Swedenborg undoubtedly regarded the report on a new method for determining longitude, which he gave out in 1716, as the most important of these writings. He had worked with this intensively discussed problem, of vital importance to a seafaring nation, during his visit to England. A prize of ten to twenty thousand pounds according to the accuracy of the method had been promised by the British parliament to the man who first succeeded in finding a usable solution, and this reward probably stimulated Swedenborg's imagination. His treatment of the problem was astronomical. Swedenborg attempted to determine longitude with the moon. Its apparent position in the heavens should, from a given place and time, be determined in relationship to two fixed stars in the same longitude and from this the absolute position calculated. Then, with the help of astronomical tables, the meridian could easily be determined. Swedenborg himself regarded the procedure as infallible and propagandized actively for it. He published a separate edition of his treatise, dedicated to Edmund Halley, in 1718 and a Latin edition appeared in Amsterdam in 1721, to be followed later by others. This contribution to the solution of the longitude problem was contemptuously received by the learned world, naturally enough, because it was completely erroneous. Swedenborg, however, did not allow himself to be convinced by any practical considerations. With blind obstinacy he sought to make his work known, even long after he had turned away from astronomical studies. In the 1760's he attempted to obtain from the Board of Longitude in London part of the sought-after prize. The effort was vain, and just at that time part of the large sum was paid out to the watchmaker John Harrison for his portable chronometer.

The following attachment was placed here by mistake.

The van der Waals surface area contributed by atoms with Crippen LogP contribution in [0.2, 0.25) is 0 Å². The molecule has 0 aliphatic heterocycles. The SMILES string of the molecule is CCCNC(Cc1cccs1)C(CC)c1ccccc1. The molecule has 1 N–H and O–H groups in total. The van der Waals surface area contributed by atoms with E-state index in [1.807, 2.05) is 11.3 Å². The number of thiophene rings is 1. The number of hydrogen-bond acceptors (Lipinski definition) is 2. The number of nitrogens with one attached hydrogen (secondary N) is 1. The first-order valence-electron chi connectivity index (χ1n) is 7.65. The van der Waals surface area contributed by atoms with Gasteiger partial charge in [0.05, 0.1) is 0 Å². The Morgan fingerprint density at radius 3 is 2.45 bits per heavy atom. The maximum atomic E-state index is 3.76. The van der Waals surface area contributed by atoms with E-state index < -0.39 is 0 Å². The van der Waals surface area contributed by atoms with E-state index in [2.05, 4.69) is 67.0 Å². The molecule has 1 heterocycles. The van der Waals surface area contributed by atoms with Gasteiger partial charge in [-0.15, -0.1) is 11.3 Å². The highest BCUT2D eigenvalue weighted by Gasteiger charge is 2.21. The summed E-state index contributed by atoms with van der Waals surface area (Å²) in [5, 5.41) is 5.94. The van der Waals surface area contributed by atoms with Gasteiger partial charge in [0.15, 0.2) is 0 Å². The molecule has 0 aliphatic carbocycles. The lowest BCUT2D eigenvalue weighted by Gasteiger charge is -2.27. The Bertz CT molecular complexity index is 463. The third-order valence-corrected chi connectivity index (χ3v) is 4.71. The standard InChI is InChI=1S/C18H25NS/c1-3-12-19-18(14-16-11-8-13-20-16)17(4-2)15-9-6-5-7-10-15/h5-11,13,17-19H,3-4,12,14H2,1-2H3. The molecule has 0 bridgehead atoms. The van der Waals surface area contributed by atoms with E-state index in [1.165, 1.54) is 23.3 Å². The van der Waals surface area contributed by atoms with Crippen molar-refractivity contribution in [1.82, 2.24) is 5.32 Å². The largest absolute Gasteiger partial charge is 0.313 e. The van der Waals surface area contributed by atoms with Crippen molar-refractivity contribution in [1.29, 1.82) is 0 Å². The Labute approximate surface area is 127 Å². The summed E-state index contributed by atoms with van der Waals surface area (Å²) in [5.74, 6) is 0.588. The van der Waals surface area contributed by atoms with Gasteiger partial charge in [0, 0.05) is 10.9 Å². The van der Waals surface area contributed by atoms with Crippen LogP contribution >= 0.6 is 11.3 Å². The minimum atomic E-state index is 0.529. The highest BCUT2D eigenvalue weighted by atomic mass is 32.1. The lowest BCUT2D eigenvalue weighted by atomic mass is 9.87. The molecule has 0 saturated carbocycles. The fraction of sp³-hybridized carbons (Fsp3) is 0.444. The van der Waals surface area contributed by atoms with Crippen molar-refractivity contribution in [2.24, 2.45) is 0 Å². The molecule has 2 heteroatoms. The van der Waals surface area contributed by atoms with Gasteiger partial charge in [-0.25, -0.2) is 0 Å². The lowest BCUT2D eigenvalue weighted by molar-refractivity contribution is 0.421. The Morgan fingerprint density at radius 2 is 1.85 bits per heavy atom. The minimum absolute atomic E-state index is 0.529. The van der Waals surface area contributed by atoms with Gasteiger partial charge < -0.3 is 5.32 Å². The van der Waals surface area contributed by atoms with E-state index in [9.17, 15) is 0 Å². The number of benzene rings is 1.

During the first years after his return to Sweden, Swedenborg went into several other astronomical and mathematical problems. The king, Karl XII, who had an unusual talent for logic and order, had proposed to him that he work out a method of calculation better suited for practical use and elementary mathematical operations than the decimal system. Swedenborg put together a little treatise on a system using eight as the basis of calculation, first published in our own times. In 1718 he published a Regelkonst, or elementary algebra. It is scarcely important and contains, apart from an attempt to create a Swedish mathematical vocabulary, practically nothing new, although it bears witness to a fairly comprehensive knowledge of pure mathematics. Its practical value was unfortunately diminished by a number of typographical and arithmetical errors. The same year Swedenborg published a little dissertation Om jordenes och planeternas gang och stand (Of the Movements and Status of the Earth and the Planets), a preface to his later, profound cosmological authorship in which he attempted to prove that the earth had travelled faster in its orbit around the sun in prehistoric times. At that time, a better climate was supposed to have prevailed on the earth, a permanent spring, sung by the ancient poets and also surmised by Olaus Rudbeck in his grand patriotic visions. Swedenborg's "On Water Levels and the Strong Ebb and Flow of Former Times," in which he engaged in geological problems, came out the following year and was undoubtedly more valuable than the earlier dissertation. He demonstrated that the Swedish earth had previously been submerged by several incontrovertible proofs, such as pot-holes, shell banks on the west coast, and marine fossils at points of high altitude. Swedenborg's presentation hardly offered anything new in principle, but he was the first who conscientiously proved the huge change in water levels in Fennoscandia—even though he thought of it as a result of a "decrease in water" (and not as a rise in land levels). In this and later dissertations, most of which were made available to readers internationally in Swedenborg's Miscellanea Observata Circa Res Naturales, published in 1722, he also treated a number of other geological questions, often based on acute observations from his foreign trips. His investigations of strata, in which he attempted to explain their formation through marine sedimentation and the reasons for possible irregularities in layer formations, are especially noteworthy. Swedenborg devoted great interest to paleobiology. He reproduced and interpreted, largely correctly, several plant fossils; he rendered an excellent illustration of a reptile from Saxony's copper slate, now known as Proterosaurus Speneri and the subject of much attention from later investigators, and he reproduced several animal fossils from the chalk of Aix-la-Chapelle.